“as soon as this tv show is over”, “as soon as you are done reading that chapter”, or “as soon as you’re done with your snack”
I would like…
“you to help me with a few chores”, “to speak with you”, or “you to start your homework”
Are you in the middle of something? I’d like….
These simple adjustments to how we interact and communicate with our children, such as allowing them to finish whatever they are working on, lets them know that we respect them and their time.
Of course, I understand there are times when things need to get done, right now. With children it’s often a case by case situation but in these instances, approach them calmly and phrase your request wisely.
The way We Speak to Our Children
As parents we set the example, and our tone and our choice of words have a huge impact on our kids. Therefore we should take the time to think before we speak and ask ourselves. Are our words kind? Are our words helpful? Are our words loving? Is my tone appropriate? Yelling and swearing/insulting, please stop if you are guilty even in the slightest bit. (I yell sometimes, but I immediately catch myself and bring me back down from cloud rudeness) Yelling silences our message and the smaller our children are, it can scare them. Swearing/insulting, my goodness, if there is anyone who thinks it’s okay to swear or insult your children, please know that it is a horrible thing to do to such innocent beings. I’ve met parents who don’t address their children with kind words and their reason, ‘that’s how they were raised’ so, unkind words, yelling, swearing it comes so naturally to them’. The thing is, each of us has the power to shift or push away our negative behavior and start fresh. These “disrespectful ways or bad habits”, are well worth our investment in time, so that we can pull away from them. Especially, since they can have a negative and/or lifelong impact on our children. Why would we do it, knowing this? Why wouldn’t we want to change knowing this?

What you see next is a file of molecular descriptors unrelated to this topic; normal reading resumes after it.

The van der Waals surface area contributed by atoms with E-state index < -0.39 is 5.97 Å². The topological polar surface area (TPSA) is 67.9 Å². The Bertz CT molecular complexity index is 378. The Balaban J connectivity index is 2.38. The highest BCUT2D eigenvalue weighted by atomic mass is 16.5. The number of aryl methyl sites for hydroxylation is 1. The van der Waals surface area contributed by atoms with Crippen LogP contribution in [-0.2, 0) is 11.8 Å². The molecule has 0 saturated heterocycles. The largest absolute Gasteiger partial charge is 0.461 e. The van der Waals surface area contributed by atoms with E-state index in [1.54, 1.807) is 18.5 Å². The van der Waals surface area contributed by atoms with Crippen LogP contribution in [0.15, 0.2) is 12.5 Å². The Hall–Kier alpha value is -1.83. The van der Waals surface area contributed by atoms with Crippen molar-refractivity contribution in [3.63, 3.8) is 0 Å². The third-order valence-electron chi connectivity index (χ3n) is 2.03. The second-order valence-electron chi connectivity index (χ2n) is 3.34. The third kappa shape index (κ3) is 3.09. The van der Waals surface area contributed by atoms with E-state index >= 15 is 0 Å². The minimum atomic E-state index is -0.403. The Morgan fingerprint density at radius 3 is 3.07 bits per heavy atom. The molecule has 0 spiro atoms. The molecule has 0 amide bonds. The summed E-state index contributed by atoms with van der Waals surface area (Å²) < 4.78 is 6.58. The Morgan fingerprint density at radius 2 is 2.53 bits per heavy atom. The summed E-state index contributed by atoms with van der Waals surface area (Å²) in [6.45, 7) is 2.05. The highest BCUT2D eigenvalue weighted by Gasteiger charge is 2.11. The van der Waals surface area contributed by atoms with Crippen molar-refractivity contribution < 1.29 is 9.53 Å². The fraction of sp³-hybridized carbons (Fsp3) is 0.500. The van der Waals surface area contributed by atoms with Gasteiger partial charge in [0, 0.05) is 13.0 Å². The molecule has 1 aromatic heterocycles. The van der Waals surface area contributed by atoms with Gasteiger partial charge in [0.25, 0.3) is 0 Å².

We need to speak to our children respectfully, not only to pave the way and show them how it’s done but also out of love and respect.
Respect Should Be a Part of All Our Interactions With Our Children
Respect should be given just as natural to our children as we give it to our teachers, or co-workers, or whomever else. Our children are our children, yes, but they are people, and every single person has the right to be respected. Some parents have said, “they are the kids and they need to listen” I agree to a certain extent. Not because we are older and we are the parents and they are younger and they are the children but because we are experienced and have been given the gift of parenthood and they are inexperienced and have been blessed to us and deserve the best from us. We are their teachers and champions. Therefore the way we do things, express ourselves, and treat others matter tremendously; as parents, who are trying to teach our children the ways.
We are helping to shape our children, every single day, through every interaction. Let’s make sure we try to give the best of us in EVERY interaction with them.
Thank You for Reading!
(Listening to: Harvest Moon- Neil Young)